Comic Fodder

The Comicon 2007 Experience

"Ever been to the San Diego Comicon?"

Somebody asked me that fateful question one day in 2003, and it started an annual vacation tradition that calls for Yours Truly to go from 105 degree Las Vegas summer to 85 degree San Diego, and smile while others around me complain about how hot it is.

At 123,000 people, the Comicon sold out every day. With the contract for the San Diego Convention Center running out in a few years, I heard a rumor that there was a proposal to expand the center by adding one more floor on top. I figure it's either that, or add floating convention space out into the harbor. The word is that selling out so fast hurt comic sales, as a lot of people did their shopping the previous three days, and there wasn't a whole lot of new foot traffic for Saturday. There were a ton of good deals for those willing to rifle through long boxes, though, as I scored several 20-cent comics for five bucks or less, as well as a bunch of more modern comics for 99 cents. This was a good event for filling in the holes in my collection.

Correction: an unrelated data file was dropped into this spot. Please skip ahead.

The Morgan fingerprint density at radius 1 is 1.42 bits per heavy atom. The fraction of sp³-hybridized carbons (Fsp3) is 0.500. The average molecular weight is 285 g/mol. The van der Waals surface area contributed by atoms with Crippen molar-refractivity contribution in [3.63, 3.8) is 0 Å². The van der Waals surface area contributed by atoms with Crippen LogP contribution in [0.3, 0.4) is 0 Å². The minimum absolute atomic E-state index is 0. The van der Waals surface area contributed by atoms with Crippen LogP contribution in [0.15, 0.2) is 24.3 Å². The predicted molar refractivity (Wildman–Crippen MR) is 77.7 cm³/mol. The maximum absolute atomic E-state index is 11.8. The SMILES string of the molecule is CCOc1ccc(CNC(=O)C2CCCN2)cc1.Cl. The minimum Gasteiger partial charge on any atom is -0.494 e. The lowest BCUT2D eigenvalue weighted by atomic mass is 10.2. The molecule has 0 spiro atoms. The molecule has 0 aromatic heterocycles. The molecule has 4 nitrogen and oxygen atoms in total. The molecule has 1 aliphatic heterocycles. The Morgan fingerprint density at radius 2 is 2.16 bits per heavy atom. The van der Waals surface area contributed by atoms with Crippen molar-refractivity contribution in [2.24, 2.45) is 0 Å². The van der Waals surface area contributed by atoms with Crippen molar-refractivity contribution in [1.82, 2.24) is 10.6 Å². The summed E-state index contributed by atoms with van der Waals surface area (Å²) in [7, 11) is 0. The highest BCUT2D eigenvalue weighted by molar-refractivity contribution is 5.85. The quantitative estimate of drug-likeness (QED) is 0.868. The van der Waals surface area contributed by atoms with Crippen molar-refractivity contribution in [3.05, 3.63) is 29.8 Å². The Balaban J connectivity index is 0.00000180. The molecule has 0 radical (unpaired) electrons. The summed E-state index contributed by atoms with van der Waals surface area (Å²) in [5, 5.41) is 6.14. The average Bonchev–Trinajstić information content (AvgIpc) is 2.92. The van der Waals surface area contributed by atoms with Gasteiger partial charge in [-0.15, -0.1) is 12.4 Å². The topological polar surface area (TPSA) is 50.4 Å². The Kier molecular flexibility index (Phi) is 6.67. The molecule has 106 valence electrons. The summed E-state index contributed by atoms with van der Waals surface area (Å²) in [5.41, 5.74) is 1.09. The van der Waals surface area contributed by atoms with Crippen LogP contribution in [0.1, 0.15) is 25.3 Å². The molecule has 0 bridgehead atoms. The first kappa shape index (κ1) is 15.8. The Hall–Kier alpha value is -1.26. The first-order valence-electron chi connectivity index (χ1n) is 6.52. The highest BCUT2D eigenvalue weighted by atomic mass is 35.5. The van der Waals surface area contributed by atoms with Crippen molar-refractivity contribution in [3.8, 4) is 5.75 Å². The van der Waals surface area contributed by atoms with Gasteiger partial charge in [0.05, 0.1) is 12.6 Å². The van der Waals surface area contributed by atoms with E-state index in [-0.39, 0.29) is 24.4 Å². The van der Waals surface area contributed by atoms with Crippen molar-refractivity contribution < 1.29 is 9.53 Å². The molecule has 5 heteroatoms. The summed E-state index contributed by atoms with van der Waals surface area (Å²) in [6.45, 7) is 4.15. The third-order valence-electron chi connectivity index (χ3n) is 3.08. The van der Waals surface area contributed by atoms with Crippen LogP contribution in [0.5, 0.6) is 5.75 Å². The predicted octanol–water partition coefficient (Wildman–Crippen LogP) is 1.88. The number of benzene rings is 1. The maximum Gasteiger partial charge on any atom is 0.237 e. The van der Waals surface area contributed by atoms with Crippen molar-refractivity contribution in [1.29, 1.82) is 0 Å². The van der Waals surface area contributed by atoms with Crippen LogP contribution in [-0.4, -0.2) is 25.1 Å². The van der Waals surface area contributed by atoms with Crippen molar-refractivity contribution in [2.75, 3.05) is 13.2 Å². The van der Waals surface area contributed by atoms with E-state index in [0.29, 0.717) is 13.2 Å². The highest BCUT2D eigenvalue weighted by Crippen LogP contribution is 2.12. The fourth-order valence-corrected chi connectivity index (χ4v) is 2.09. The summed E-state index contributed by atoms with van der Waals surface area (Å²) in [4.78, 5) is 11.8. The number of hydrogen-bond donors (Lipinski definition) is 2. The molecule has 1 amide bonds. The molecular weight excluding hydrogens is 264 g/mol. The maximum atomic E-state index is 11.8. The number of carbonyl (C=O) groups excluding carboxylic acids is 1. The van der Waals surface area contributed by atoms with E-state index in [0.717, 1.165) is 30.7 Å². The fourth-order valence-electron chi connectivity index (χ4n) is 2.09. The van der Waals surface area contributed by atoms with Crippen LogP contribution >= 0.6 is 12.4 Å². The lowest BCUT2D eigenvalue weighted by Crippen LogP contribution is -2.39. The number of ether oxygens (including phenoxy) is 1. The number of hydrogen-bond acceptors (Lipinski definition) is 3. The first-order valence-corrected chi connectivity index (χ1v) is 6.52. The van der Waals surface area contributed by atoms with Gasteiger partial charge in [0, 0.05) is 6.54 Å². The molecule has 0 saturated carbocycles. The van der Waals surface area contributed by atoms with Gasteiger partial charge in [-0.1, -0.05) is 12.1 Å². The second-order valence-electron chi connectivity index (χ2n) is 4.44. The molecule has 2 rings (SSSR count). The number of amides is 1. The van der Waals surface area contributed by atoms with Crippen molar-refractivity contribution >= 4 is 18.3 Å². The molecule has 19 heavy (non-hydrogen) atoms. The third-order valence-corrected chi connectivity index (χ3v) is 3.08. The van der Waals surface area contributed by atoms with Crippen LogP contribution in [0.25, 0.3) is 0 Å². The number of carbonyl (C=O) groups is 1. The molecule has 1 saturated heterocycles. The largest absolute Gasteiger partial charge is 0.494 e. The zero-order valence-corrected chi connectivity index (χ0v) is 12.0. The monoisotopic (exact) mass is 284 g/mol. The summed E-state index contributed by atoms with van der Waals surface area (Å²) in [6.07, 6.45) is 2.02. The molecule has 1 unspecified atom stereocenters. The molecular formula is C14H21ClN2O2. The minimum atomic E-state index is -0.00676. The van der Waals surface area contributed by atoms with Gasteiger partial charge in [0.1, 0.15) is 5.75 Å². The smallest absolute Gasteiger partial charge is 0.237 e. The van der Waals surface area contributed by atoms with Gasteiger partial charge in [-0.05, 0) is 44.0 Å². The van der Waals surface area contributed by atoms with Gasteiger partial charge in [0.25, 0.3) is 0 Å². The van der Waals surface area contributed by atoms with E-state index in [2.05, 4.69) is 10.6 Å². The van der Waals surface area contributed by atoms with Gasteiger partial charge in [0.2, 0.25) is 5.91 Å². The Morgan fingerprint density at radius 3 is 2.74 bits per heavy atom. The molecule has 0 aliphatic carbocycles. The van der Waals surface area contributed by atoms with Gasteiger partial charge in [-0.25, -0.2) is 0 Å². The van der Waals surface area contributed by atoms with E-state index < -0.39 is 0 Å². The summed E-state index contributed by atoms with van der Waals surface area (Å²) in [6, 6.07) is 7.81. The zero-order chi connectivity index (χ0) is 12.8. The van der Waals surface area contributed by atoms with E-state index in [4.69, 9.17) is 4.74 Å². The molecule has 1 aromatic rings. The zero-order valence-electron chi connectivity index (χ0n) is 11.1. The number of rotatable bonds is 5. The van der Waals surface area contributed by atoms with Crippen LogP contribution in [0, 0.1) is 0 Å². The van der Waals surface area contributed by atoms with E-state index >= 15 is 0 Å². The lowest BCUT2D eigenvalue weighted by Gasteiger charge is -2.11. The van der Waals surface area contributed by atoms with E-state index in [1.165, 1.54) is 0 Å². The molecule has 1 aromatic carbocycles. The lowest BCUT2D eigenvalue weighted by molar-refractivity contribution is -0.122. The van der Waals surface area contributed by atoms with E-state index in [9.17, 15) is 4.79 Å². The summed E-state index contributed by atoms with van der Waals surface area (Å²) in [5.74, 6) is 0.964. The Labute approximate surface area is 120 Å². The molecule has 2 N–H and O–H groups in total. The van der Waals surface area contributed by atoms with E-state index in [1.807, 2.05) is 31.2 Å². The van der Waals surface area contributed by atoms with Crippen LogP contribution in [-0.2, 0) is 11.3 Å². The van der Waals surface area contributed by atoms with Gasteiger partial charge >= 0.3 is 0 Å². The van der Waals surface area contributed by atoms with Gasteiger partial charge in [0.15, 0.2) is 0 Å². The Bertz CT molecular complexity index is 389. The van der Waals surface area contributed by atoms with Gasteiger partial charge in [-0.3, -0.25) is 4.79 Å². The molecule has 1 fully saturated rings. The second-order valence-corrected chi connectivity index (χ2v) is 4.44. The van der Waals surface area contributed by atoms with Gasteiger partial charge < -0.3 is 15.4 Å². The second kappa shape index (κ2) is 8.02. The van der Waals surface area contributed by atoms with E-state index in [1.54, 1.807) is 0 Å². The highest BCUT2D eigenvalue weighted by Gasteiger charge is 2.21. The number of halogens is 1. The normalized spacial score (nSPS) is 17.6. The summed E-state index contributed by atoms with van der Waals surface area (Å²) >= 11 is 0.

This year brought a major change in programming: Paramount did a panel of their upcoming movies on the first day of the Con. A lot of people are used to the way things always go, and did not even bother to look at their programming guide, figuring the big stuff would be coming later. There was some doubt that they would be able to fill up the room, but there were 6,000 of us at least, and it means that Day One next year will have some major programming. Sneak peeks included Beowulf, the Spiderwick Chronicles, Stardust, Hot Rod, an the announcement that Leonard Nimoy would be playing Spock one last time, along with Zachary Quinto, in the next Star Trek film.